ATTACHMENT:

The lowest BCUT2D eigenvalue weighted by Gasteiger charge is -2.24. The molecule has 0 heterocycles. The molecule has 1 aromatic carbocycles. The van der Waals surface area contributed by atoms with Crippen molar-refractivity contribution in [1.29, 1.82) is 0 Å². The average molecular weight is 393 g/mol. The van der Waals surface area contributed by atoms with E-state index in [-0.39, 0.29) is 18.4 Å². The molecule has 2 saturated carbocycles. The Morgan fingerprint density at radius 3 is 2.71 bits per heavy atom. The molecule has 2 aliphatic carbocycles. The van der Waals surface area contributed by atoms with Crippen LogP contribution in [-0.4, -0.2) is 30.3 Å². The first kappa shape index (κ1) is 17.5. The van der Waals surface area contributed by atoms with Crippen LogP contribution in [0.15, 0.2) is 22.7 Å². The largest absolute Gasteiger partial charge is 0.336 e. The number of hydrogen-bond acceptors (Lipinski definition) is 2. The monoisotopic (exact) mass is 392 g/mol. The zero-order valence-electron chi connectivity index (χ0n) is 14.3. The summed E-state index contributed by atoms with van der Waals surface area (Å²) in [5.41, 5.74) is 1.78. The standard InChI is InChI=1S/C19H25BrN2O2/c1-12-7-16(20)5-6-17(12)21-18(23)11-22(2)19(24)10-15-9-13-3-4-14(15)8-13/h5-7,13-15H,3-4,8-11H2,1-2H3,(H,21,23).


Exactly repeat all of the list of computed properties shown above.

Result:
The lowest BCUT2D eigenvalue weighted by Gasteiger charge is -2.24. The molecule has 0 heterocycles. The molecule has 1 aromatic carbocycles. The van der Waals surface area contributed by atoms with Crippen molar-refractivity contribution in [1.29, 1.82) is 0 Å². The average molecular weight is 393 g/mol. The van der Waals surface area contributed by atoms with E-state index in [-0.39, 0.29) is 18.4 Å². The molecule has 2 saturated carbocycles. The Morgan fingerprint density at radius 3 is 2.71 bits per heavy atom. The molecule has 2 aliphatic carbocycles. The van der Waals surface area contributed by atoms with Crippen LogP contribution in [-0.4, -0.2) is 30.3 Å². The first kappa shape index (κ1) is 17.5. The van der Waals surface area contributed by atoms with Crippen LogP contribution in [0.15, 0.2) is 22.7 Å². The largest absolute Gasteiger partial charge is 0.336 e. The number of hydrogen-bond acceptors (Lipinski definition) is 2. The monoisotopic (exact) mass is 392 g/mol. The zero-order valence-electron chi connectivity index (χ0n) is 14.3. The summed E-state index contributed by atoms with van der Waals surface area (Å²) in [5.41, 5.74) is 1.78. The standard InChI is InChI=1S/C19H25BrN2O2/c1-12-7-16(20)5-6-17(12)21-18(23)11-22(2)19(24)10-15-9-13-3-4-14(15)8-13/h5-7,13-15H,3-4,8-11H2,1-2H3,(H,21,23).